Help the Afghan Children (HTAC), Afghanistan
Shakira grew up in Afghanistan amidst more than four decades of war and conflict, which have severely impacted both social and psychological growth, resulting in conflict and violence becoming a common part of everyday life, particularly affecting children. Shakira was no exception and says that her own behaviour also worsened because of this situation, too often resorting to shouting and punishment, resolution tactics she also played out at school.
Shakira is a school teacher in Sheberghan, and today teaches Peace Education (PE) to 8th and 9th grade students under the HTAC project; Prevention of Violence Against Women and Girls (PVAWG). Before she understood the value of living peacefully she reveals her previous teaching methods and practices applied in the classroom of abuse of students, using corporal punishment, (getting students out of the class and pulling their ears). When students did not bring their homework, she threatened them with punishment, and was generally harsh with them. Even when at home she used to shout, beat and punish her own children on small issues. According to Shakira; “Now I know my children remained frightened and were scared all the time. I realize how cruel I was to my own and other children at school. Many of the students left school and migrated to other neighbouring school due to my unpleasant behaviour”.
The utilization of corporal punishment has been common place in school settings. Baseline findings from the PVAWG programme indicates that 35.5% of teachers reported utilizing corporal punishment (HTAC baseline 2017, unpublished).
Ms. Shakira says that when she was asked about her attitude and behaviour and why she was punishing students, she said that she had strived to prevent herself from shouting, abusing and punishing but couldn’t stop and most of the time she felt really sorry and bad. She says that one day her daughter had gone to a course without her permission. She was very angry and punished her a lot which was really horrible. Her daughter mentioned and condemned this a lot.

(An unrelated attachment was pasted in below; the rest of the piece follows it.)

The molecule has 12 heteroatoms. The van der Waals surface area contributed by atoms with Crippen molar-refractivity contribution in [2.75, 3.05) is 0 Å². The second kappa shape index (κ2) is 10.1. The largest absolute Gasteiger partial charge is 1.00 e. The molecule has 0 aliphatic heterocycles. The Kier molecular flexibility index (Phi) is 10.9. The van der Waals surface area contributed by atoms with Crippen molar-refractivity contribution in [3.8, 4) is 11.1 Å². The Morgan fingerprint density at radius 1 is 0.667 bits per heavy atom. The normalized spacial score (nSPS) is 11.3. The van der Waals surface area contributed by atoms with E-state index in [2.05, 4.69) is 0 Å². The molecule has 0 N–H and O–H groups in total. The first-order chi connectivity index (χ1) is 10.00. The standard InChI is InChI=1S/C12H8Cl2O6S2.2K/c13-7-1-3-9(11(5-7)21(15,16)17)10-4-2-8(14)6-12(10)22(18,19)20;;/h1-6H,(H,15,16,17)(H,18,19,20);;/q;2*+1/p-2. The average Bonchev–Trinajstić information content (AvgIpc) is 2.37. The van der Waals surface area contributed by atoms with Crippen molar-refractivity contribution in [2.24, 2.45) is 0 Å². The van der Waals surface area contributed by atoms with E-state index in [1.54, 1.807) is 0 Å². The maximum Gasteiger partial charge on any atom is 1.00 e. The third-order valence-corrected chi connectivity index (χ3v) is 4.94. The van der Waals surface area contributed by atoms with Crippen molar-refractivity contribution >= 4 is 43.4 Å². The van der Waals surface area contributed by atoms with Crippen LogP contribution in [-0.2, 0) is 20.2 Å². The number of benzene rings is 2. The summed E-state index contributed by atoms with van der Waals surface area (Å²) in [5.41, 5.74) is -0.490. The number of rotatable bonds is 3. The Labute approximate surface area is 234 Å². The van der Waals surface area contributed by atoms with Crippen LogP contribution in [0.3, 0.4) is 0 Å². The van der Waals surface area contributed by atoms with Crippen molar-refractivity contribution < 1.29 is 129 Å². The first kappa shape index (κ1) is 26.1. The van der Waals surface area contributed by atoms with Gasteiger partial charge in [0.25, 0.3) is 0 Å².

Shakira says, “When I was informed by the Jawzjan Provincial Education Directorate that I had been selected for the PE in my school I was astonished and said how could I teach a PE programme given my harsh practices and behaviour? I took the challenge and participated in PE training conducted by HTAC. This has transformed my attitude toward punishment, in particular shouting at children.”
Shakira continued; “By the time the (PE) process was inaugurated in schools, I utilized my training learning, techniques and methodologies to manage the classroom, giving opportunities to students to talk about the roles they were given in each exercise. Students were practicing exercises in groups and role plays, and it wasn’t only the students but I found the methods very interesting, productive and helpful too. I have gained confidence to manage my school classes properly and when other students were notified that I have changed, they also requested to participate in PE. The programming boosted my understanding and empowered me on various aspects of conflict management, teaching of lessons, positive role modelling, student encouragement on achievements and good feelings. Not only have I changed, but my students are able to analyse the root causes of conflicts, they are able to mediate and reconcile among other students and now most of them have at least resolved one school conflict.”
“To date, it has been almost two years that I have been teaching HTAC (PE) in my school and I am surprised and feel so proud that I have settled both my attitude and behaviour too. The new strategy of peace is my duty to apply everywhere to prevail peaceful thoughts among others. At home, I am now a confident and patient mother and treating my sons and daughter equally and resolve all disputes in a proper manner.
And finally, I hope all teachers can participate in the PE programme to proceed with peaceful minds in their daily lessons.” Peace For All.